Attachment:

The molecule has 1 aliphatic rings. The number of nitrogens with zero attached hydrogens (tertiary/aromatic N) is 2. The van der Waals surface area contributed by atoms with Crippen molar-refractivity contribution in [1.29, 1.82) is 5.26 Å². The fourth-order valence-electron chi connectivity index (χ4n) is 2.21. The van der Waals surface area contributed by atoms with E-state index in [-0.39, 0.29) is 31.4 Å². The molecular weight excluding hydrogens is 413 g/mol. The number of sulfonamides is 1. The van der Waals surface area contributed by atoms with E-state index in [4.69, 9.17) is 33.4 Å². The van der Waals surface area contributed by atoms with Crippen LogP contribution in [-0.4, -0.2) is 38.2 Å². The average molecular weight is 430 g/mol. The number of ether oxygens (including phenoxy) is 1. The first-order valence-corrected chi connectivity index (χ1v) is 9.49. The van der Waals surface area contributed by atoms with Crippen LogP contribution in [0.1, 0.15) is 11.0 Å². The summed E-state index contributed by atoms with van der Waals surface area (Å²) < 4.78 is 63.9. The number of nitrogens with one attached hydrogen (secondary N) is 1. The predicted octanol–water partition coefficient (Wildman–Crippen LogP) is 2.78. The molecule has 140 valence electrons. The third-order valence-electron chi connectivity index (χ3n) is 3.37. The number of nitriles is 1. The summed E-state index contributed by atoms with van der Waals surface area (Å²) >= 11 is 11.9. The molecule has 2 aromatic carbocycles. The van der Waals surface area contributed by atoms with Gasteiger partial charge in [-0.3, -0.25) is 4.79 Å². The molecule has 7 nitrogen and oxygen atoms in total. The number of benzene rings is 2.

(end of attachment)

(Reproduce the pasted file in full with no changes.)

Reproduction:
The molecule has 1 aliphatic rings. The number of nitrogens with zero attached hydrogens (tertiary/aromatic N) is 2. The van der Waals surface area contributed by atoms with Crippen molar-refractivity contribution in [1.29, 1.82) is 5.26 Å². The fourth-order valence-electron chi connectivity index (χ4n) is 2.21. The van der Waals surface area contributed by atoms with E-state index in [-0.39, 0.29) is 31.4 Å². The molecular weight excluding hydrogens is 413 g/mol. The number of sulfonamides is 1. The van der Waals surface area contributed by atoms with E-state index in [4.69, 9.17) is 33.4 Å². The van der Waals surface area contributed by atoms with Crippen LogP contribution in [-0.4, -0.2) is 38.2 Å². The average molecular weight is 430 g/mol. The number of ether oxygens (including phenoxy) is 1. The first-order valence-corrected chi connectivity index (χ1v) is 9.49. The van der Waals surface area contributed by atoms with Crippen LogP contribution in [0.1, 0.15) is 11.0 Å². The summed E-state index contributed by atoms with van der Waals surface area (Å²) < 4.78 is 63.9. The number of nitrogens with one attached hydrogen (secondary N) is 1. The predicted octanol–water partition coefficient (Wildman–Crippen LogP) is 2.78. The molecule has 140 valence electrons. The third-order valence-electron chi connectivity index (χ3n) is 3.37. The number of nitriles is 1. The summed E-state index contributed by atoms with van der Waals surface area (Å²) >= 11 is 11.9. The molecule has 2 aromatic carbocycles. The van der Waals surface area contributed by atoms with Gasteiger partial charge in [-0.3, -0.25) is 4.79 Å². The molecule has 7 nitrogen and oxygen atoms in total. The number of benzene rings is 2.